Submitted to: Journal of the Science of Food and Agriculture
Publication Type: Peer Reviewed Journal
Publication Acceptance Date: 7/12/2008
Publication Date: 9/9/2008
Publication URL: http://www3.interscience.wiley.com/cgi-bin/abstract/121397314/ABSTRACT
Citation: Lee, M.R., Tweed, J.K., Scollan, N.D., Sullivan, M.L. 2008. Ruminal Micro-Organisms do not Adapt to Increase Utilization of Poly-Phenol Oxidase Protected Red Clover Protein and Glycerol-Based Lipid. Journal of the Science of Food and Agriculture. 88(14):2479-2485. Interpretive Summary: Polyphenol oxidase (PPO), an enzyme present in the tissues of many plants, carries out oxidation reactions that are often associated with browning seen in fresh produce. Leaves of red clover have particularly high levels of PPO. Previous studies have demonstrated that in red clover, these high PPO levels have beneficial effects when the forage is used as feed for ruminant animals. First, PPO prevents protein losses during storage. Second, the protein is less degraded by rumen microorganisms and more efficiently utilized by the animal. These have positive economic (farmers can spend less on protein supplements) and environmental (more efficiently utilized protein means less nitrogen waste is released into the environment via animal waste) impacts. Finally, PPO present in red clover prevents breakdown of fatty acids during storage of the forage and by microbes in the animal’s rumen, leading to increased levels of beneficial polyunsaturated fatty acids in the resulting animal products (milk and meat). The experiments presented here address whether the microorganisms present in the cow’s rumen can adapt to high-PPO forages like red clover to better utilize PPO-protected protein and lipid, and thus diminish the beneficial effects of high-PPO forages. Rumen microorganisms from dairy cows fed red clover (high-PPO) or grass (low-PPO) diets did not differ in their ability to utilize PPO-protected protein or lipid, indicating that they do not adapt to high-PPO diets. Thus, the significant economic, environmental, and human health benefits of feeding ruminants high-PPO forages will not be diminished by adaptation of rumen microbes to such diets. These results suggest that high-PPO forages should be developed, either by conventional breeding or by genetic modification, in order to fully take advantage of PPO’s benefits.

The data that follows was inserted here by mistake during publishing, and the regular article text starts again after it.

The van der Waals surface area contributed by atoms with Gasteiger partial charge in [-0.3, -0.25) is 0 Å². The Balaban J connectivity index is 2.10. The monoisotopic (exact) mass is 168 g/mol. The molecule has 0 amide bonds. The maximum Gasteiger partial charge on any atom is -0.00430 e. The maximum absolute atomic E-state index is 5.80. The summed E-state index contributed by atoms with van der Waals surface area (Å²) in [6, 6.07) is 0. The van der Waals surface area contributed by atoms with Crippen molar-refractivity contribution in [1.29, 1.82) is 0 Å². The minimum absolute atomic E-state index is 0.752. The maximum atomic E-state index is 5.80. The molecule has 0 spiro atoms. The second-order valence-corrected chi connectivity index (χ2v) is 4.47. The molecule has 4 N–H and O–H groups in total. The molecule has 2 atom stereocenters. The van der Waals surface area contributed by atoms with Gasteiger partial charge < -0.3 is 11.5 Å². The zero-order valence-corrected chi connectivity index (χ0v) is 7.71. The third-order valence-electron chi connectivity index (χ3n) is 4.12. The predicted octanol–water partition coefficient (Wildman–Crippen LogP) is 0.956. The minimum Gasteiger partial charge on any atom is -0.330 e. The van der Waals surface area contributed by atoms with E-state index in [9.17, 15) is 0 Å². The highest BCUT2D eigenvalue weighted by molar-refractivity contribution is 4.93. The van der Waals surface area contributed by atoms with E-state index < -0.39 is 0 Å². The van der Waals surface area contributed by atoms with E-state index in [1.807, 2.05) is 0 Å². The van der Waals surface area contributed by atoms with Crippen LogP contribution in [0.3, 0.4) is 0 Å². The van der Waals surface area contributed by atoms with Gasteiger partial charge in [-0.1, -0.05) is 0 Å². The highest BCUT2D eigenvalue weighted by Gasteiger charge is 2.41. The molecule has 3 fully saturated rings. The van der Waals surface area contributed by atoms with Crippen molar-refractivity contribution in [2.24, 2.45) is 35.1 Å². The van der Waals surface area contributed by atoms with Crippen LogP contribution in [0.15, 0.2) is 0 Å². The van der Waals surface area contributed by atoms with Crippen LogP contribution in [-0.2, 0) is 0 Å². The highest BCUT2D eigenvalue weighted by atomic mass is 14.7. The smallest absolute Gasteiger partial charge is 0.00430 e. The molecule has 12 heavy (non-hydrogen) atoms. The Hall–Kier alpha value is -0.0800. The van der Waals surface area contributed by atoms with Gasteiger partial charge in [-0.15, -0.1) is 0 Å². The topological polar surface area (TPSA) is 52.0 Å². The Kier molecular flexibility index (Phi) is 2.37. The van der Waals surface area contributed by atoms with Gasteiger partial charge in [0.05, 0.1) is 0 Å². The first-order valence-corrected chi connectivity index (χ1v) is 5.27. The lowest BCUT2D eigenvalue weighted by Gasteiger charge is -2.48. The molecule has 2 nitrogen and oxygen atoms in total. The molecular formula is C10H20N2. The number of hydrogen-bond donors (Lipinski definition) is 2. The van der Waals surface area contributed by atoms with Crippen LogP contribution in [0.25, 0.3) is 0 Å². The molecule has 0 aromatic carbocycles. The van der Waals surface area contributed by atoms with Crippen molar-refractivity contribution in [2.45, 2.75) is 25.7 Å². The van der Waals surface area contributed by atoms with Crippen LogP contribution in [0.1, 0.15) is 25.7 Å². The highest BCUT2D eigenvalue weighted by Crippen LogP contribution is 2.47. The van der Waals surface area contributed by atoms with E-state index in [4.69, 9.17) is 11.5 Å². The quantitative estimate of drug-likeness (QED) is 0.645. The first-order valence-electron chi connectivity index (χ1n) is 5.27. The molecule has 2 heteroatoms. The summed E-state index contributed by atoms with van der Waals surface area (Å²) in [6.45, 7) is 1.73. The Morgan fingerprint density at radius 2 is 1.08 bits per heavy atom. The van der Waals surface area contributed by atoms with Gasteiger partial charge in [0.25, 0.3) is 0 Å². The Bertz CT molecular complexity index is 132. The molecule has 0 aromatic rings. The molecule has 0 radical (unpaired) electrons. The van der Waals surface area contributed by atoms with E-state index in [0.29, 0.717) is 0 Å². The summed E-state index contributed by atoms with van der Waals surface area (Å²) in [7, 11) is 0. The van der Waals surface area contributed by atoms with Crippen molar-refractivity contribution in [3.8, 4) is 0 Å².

Technical Abstract: The enzyme, polyphenol oxidase (PPO), reduces the extent of proteolysis and lipolysis within red clover fed to ruminants with subsequent increases in the efficiency of N utilization and the level of beneficial polyunsaturated fatty acids in their products (meat and milk). It has also been reported that red clover feeding alters the rumen microbial population compared to grass feeding. This study investigated whether the observed shifts in the microbial population of the rumen when ruminants are fed red clover silage (RC) as opposed to grass silage (G) represented an adaptation by the micro-organisms to increase the utilization of PPO-protected protein and glycerol-based lipid. The experiment consisted of two periods where ruminally fistulated dairy cows were offered either RC or G for two weeks, followed by collection of rumen fluid, which was then used in in vitro incubations to investigate lipolysis and proteolysis over time in plant material derived from red clover plants with either wild type PPO expression (PPO+) or PPO expression reduced to undetectable levels by gene silencing (PPO-). Proteolysis and lipolysis (P < 0.05) were lower after 24 h of incubation in the PPO+ treatment than the PPO- treatment, irrespective of rumen fluid. Biohydrogenation of C18 polyunsaturated fatty acids was also lower on the PPO+ treatment than the PPO- treatment, with no effect of rumen fluid. These results suggest that microbial changes to red clover feeding did not result in an increased ability of the micro-organisms in the present study to utilize either PPO-protected protein or glycerol-based lipid.